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Global Range: (1000-5000 square km (about 400-2000 square miles)) The range encompasses springs along the southern bend of the Tennessee River in northern Alabama (Boschung and Mayden 2004) and (formerly) south-central Tennessee (Etnier and Starnes 1993).

U.S. States and Canadian Provinces

Due to latency between updates made in state, provincial or other NatureServe Network databases and when they appear on NatureServe Explorer, for state or provincial information you may wish to contact the data steward in your jurisdiction to obtain the most current data. Please refer to our Distribution Data Sources to find contact information for your jurisdiction.
Color legend for Distribution Map
Endemism: endemic to a single nation

U.S. & Canada State/Province Distribution
United States AL, TNextirpated

Range Map
No map available.


U.S. Distribution by County Help
State County Name (FIPS Code)
AL Colbert (01033), Lauderdale (01077), Lawrence (01079), Limestone (01083), Madison (01089), Morgan (01103)*
ID Adams (16003), Bingham (16011), Bonneville (16019), Caribou (16029), Elmore (16039), Fremont (16043), Gem (16045), Gooding (16047), Idaho (16049), Jefferson (16051), Kootenai (16055), Lemhi (16059), Madison (16065), Owyhee (16073), Payette (16075), Shoshone (16079), Teton (16081), Twin Falls (16083)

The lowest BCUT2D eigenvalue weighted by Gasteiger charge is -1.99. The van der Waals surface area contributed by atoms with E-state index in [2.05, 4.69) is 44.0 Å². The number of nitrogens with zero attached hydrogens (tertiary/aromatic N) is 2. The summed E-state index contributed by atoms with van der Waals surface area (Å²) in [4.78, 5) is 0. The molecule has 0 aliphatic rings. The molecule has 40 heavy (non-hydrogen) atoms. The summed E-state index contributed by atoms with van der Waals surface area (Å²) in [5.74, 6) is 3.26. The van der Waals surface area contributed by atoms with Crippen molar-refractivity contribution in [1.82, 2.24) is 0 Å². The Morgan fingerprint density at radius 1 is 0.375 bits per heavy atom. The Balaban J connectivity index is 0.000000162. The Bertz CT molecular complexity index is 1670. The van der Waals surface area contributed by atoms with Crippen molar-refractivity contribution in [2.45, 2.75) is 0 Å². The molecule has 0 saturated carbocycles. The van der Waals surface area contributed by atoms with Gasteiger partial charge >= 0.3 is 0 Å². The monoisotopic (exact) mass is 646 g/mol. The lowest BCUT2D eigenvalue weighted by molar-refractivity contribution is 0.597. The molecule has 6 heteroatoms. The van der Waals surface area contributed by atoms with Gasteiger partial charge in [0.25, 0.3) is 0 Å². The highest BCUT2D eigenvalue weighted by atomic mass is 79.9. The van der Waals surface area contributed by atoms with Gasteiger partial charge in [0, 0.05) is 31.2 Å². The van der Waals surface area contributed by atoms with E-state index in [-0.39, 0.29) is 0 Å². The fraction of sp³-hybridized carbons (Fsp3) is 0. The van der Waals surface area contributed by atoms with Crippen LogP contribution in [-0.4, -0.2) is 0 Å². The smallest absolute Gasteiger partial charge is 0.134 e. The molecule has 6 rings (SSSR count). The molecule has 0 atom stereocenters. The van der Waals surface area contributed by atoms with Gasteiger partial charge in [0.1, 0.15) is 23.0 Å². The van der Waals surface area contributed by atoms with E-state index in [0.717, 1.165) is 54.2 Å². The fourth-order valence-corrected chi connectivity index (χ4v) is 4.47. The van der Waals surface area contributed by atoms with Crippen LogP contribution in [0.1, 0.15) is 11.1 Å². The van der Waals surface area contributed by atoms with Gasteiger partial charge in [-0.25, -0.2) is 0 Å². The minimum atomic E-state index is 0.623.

TN Hardin (47071)*
* Extirpated/possibly extirpated
U.S. Distribution by Watershed Help
Watershed Region Help Watershed Name (Watershed Code)
06 Wheeler Lake (06030002)+, Pickwick Lake (06030005)+
16 Middle Bear (16010202)+
17 Upper Coeur D'alene (17010301)+, Coeur D'alene Lake (17010303)+, Greys-Hobock (17040103)+, Palisades (17040104)+, Salt (17040105)+, Idaho Falls (17040201)+, Upper Henrys (17040202)+, Lower Henrys (17040203)+, Teton (17040204)+, Blackfoot (17040207)+, Upper Snake-Rock (17040212)+, C. J. Idaho (17050101)+, Payette (17050122)+, Weiser (17050124)+, Middle Salmon-Panther (17060203)+, Lower Salmon (17060209)+
+ Natural heritage record(s) exist for this watershed
* Extirpated/possibly extirpated